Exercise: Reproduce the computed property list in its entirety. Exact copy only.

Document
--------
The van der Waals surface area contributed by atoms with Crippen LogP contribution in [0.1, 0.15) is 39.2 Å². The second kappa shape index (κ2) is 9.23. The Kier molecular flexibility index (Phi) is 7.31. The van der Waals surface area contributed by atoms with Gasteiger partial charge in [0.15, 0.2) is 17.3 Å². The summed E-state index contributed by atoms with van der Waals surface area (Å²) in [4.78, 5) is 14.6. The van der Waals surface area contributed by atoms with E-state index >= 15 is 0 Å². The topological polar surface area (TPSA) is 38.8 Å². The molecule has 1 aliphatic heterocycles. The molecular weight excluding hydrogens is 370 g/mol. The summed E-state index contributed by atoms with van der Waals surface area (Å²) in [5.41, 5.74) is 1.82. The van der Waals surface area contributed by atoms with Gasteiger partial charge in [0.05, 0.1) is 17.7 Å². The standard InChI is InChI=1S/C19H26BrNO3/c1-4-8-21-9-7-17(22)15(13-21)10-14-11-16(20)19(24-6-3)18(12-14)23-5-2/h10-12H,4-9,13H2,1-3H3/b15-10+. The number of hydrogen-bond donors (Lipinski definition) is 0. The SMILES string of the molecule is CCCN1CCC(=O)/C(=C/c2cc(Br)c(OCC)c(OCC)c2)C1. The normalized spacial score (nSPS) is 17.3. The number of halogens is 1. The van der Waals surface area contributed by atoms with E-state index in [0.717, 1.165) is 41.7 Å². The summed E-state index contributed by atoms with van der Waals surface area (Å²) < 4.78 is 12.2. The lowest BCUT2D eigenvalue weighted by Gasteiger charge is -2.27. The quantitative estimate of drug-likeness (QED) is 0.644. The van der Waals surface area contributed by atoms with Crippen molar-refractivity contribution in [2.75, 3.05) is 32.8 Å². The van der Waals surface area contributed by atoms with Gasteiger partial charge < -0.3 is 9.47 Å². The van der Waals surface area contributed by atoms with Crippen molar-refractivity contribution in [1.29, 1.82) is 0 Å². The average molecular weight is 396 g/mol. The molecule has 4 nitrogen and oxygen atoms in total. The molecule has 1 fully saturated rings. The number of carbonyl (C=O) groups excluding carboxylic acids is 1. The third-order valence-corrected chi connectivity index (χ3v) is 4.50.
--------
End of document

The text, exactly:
The van der Waals surface area contributed by atoms with Crippen LogP contribution in [0.1, 0.15) is 39.2 Å². The second kappa shape index (κ2) is 9.23. The Kier molecular flexibility index (Phi) is 7.31. The van der Waals surface area contributed by atoms with Gasteiger partial charge in [0.15, 0.2) is 17.3 Å². The summed E-state index contributed by atoms with van der Waals surface area (Å²) in [4.78, 5) is 14.6. The van der Waals surface area contributed by atoms with E-state index >= 15 is 0 Å². The topological polar surface area (TPSA) is 38.8 Å². The molecule has 1 aliphatic heterocycles. The molecular weight excluding hydrogens is 370 g/mol. The summed E-state index contributed by atoms with van der Waals surface area (Å²) in [5.41, 5.74) is 1.82. The van der Waals surface area contributed by atoms with Gasteiger partial charge in [0.05, 0.1) is 17.7 Å². The standard InChI is InChI=1S/C19H26BrNO3/c1-4-8-21-9-7-17(22)15(13-21)10-14-11-16(20)19(24-6-3)18(12-14)23-5-2/h10-12H,4-9,13H2,1-3H3/b15-10+. The number of hydrogen-bond donors (Lipinski definition) is 0. The SMILES string of the molecule is CCCN1CCC(=O)/C(=C/c2cc(Br)c(OCC)c(OCC)c2)C1. The normalized spacial score (nSPS) is 17.3. The number of halogens is 1. The van der Waals surface area contributed by atoms with E-state index in [0.717, 1.165) is 41.7 Å². The summed E-state index contributed by atoms with van der Waals surface area (Å²) < 4.78 is 12.2. The lowest BCUT2D eigenvalue weighted by Gasteiger charge is -2.27. The quantitative estimate of drug-likeness (QED) is 0.644. The van der Waals surface area contributed by atoms with Crippen molar-refractivity contribution in [2.75, 3.05) is 32.8 Å². The van der Waals surface area contributed by atoms with Gasteiger partial charge < -0.3 is 9.47 Å². The van der Waals surface area contributed by atoms with Crippen molar-refractivity contribution in [1.29, 1.82) is 0 Å². The average molecular weight is 396 g/mol. The molecule has 4 nitrogen and oxygen atoms in total. The molecule has 1 fully saturated rings. The number of carbonyl (C=O) groups excluding carboxylic acids is 1. The third-order valence-corrected chi connectivity index (χ3v) is 4.50.